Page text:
Chuck Klosterman wrote an article on Grantland recently that I have been meaning to get to for over a week. Fortunately, the time has finally come to address not just that, but a larger narrative that has been emergent in the media for some time about how bad John Calipari's model of recruiting the best players available is for college basketball.
First of all, let's consider the overall ridiculousness of the premise of this recent media meme. If you were hired as a college basketball coach, what would be your criteria for recruiting players? Let's try to list a few that make sense, in order of importance;
The Death of College Basketball: Wherein Chuck Klosterman says it's so because there are only two possible options
- You want to recruit skilled players that will play well in your system;
- You want young men who will do well in school;
- You want young men of good character;
- You want players that will help you win;
- You want players that will help you represent your university well, and paint it in a good light;
- You want thoughtful, honest, loyal, hardworking kids who will accept your coaching;
- You want players that will sacrifice their glory for that of the team;
- You want players who are going to stick with you, even against their own best interests, so you can win a lot;
There are probably more, but let's just stick with those. Considering #1 there, how many coaches are going to lower that requirement down to, say, number 3 or four? I'm thinking none of them that want to continue in their present job. After that, different coaches may consider reordering them a little bit.
You will notice that Calipari's teams at Kentucky, with little in the way of exceptions, have surpassed every one of these requirements save the last one, and that last one serves only two interests -- that of the head basketball coach and university. That's the only one that Calipari has thrown out the window. All the rest are present in full measure.
You will also notice that I haven't mentioned graduation as a criteria. That's because the basketball coach/teacher died many years ago in major college sports. Coaches no longer teach anything but sports. That's all. They are not hired to graduate players from college any more than a professor or president is hired to graduate players.
Professors are hired to teach students, players or otherwise, most of whom are paying for the privilege to listen to him teach. It doesn't matter to his salary or tenure if any of those students graduate, or drop out, or earn a million dollars coding up Facebook. His job is to stuff young heads full of his knowledge. That's what he gets paid to do, not to worry about whether or not they have the good sense to actually listen to his lectures or attend his classes. The only people these days that seem to be required to even show up are -- you guessed it -- athletes.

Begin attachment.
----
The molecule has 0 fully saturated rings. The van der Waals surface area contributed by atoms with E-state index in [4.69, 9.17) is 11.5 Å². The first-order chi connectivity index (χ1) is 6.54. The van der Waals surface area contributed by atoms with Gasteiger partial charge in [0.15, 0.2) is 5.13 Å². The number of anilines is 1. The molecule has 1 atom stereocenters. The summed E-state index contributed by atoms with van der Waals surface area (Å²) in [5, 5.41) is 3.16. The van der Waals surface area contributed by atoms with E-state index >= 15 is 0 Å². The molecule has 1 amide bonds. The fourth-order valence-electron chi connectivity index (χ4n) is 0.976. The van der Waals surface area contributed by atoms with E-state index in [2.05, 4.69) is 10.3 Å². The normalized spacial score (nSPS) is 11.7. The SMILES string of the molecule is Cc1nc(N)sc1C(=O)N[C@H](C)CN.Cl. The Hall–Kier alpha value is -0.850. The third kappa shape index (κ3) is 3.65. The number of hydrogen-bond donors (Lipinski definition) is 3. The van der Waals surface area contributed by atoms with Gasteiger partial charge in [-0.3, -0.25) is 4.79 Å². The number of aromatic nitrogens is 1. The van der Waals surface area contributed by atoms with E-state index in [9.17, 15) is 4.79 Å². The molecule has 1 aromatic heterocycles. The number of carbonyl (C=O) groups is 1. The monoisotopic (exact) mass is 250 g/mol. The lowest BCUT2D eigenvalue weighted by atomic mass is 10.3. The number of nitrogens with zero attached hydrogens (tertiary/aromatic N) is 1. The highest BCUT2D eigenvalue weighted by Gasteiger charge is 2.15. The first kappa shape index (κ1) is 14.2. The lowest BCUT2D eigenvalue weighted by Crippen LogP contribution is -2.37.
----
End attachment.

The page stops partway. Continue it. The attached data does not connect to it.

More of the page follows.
College presidents don't get paid to graduate people, either. They get paid to administer the university, raise funds so that the university can build more buildings and spend more money on professors, who unreasonably seem to demand more and more money for their altruistic work of educating the young. They want not just more money for salaries, but more money for their facilities so they can do more with more. University presidents reasonably assume, as do professors, that those who pay money, or get scholarships to come to Kentucky free, want to further their education and graduate. It assumes a rational, disciplined approach to education, although it is very often wrong given college freshman graduation rates overall. [Note to college professors: Please don't be insulted by the sarcasm, it is not really directed at you. I hold you all in very high esteem, personally.]
Have we yet encountered anyone who considers it part of their job description to graduate students? No? Then why should it become the mission of the head basketball coach, who stands under the Sword of Damocles every single year? If he loses, no matter how many players he sends out with diplomas, he is looking for a job, and a lower-paying one at that. So what, prithee, is his motivation here? Further, why is it right for anyone to demand that a coach do something neither the professors nor administrators get paid to do?
The next question is this -- why do universities pay for the educations of scholarship student athletes? Is it to further the academic reputation of the school? Hardly. Athletes who do graduate mostly do so in disciplines that have little impact on the reputation of the school in any academic sense.